An old textbook for basic Sanskrit grammar that I have forms plurals using an H with a dot beneath (i.e. dharmāḥ, pāramitāḥ), however, a lot of resources I see online have this Ḥ replaced with a simple S (dharmās?). The Ḥ and the S are obviously closely related, I assume that S is older than the Ḥ (since the S is preserved in Latin but the Ḥ is not), but which is “correct” and what is the difference between these two different ways of forming plurals?
I think the convention I’ve observed among the majority of the writers in English is to use the stem form and pluralising it as if it were an English word.
But that’s just a convention, when the context is not specific. Occasionally, the Indic plural is used, particularly when dealing with a specific occurrence of the word when its inflection matters.
Out of curiosity, is dharmāḥ a stem form? What would it be as the nominative plural?
I believe it is the nom. pl., yes, like “sútrá.ni” [EDIT: sūtrāṇi] (isn’t the romanization I have to use on my phone wretched?).
LOL. You’re light years ahead of me. I don’t even have an excuse for my sorry state of not having an Indic keyboard on my PC, let alone my phone. Velthuis is good enough for sloths like me.
While I don’t have any preference for nominatives over stem forms (since I have nothing worth publishing), I think there may be some wisdom in using stems rather than the inflected forms in English, particularly with Sanskrit.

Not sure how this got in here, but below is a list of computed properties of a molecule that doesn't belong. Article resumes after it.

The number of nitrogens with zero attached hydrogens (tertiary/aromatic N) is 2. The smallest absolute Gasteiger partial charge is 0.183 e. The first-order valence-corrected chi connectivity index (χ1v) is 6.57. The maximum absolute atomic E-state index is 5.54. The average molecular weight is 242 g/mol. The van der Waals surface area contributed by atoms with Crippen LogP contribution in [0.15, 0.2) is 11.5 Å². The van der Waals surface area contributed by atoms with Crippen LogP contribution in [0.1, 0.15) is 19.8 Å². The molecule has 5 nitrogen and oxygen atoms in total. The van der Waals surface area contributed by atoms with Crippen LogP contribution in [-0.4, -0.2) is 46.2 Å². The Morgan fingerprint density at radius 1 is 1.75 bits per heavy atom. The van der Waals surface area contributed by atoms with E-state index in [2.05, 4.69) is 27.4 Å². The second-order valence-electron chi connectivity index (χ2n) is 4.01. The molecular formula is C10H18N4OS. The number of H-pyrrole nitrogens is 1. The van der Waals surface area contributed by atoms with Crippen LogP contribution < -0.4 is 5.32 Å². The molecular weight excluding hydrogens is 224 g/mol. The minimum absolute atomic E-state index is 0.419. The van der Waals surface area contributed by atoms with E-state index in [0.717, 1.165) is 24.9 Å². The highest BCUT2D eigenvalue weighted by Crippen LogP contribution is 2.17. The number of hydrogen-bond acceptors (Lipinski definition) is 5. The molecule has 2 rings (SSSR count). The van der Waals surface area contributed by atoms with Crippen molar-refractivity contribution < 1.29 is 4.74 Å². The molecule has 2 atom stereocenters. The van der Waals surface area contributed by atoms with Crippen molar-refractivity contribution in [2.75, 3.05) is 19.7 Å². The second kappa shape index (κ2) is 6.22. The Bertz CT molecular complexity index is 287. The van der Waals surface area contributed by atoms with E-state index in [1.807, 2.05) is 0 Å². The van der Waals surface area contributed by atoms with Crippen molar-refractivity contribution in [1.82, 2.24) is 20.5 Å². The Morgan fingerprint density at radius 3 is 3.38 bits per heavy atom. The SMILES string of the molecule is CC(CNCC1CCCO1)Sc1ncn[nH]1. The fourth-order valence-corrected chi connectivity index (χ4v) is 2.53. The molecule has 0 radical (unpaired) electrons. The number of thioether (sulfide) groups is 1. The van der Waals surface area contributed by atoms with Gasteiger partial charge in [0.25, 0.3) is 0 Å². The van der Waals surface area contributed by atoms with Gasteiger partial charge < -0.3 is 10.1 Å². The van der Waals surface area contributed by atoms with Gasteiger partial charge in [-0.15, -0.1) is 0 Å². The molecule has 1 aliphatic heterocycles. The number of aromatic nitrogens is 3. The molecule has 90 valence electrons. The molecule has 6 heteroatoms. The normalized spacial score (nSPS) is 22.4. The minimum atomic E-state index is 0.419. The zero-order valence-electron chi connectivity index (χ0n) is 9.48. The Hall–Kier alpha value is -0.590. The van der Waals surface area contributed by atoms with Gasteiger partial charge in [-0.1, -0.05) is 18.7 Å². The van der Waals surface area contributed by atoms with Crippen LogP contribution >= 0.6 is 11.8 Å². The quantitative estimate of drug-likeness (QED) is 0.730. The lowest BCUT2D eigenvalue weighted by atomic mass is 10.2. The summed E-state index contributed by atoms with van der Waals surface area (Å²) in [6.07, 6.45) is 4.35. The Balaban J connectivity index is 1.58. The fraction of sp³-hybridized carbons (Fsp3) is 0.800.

For one, Skt has the dual, which is distinct from the plural.
Secondly, why prefer the nominative over the other 6 declensions (ignoring the vocative)? When using a Skt term generally or in the abstract, I don’t think it is necessary to use the nominative, since the issue of Subject-Object relation is probably not relevant to the issue.
Thirdly, even when translating a Skt passage into English, how would one account for “Dharmān passatayati.” It might be odd to use nominative plural dharmāḥ in the translation, when in the passage it is the accusative plural dharmān.
I suppose using the stem form allows us to retain maximum flexibility.
That being said I feel that in English, as an international language and a functional modern day lingua franca of sorts in many places, there is a precedent already set for occasionally preserving the native pluralizations of foreign words incorporated into English (particularly from Indo-European inflected languages).
I am thinking of “formulae”, for example, “data”, “octopodes”, “tempi” (in music terminology), “algae”. These are all incorporations of foreign (Greek & Latin) pluralizations.
That being said, it is not at all practice to preserve Indic plurality in such a way. It is sort of my own little thing to do this as a language geek, because this is a web forum and not a journal or anything, so I’m free to be a little eccentric and enjoy my Indic plurals .
It certainly isn’t a thing in any articles I have read, to try to keep the plurality of the source language.
Correct. dharmāḥ is the nominative plural in Sanskrit. dharmas would be used as the Anglicized plural in popular works. Scholarly writers might put dharma-s to indicate their awareness that a Sanskrit stem has been artificially formed into an Anglicized plural.
Apologies, we should re-introduce the diacriticals widget here on Discourse. But we are waiting for upstream to upgrade the editor; and there has not been any news on this for quite some time. When it does happen, we will be sure to make the widget mobile-friendly.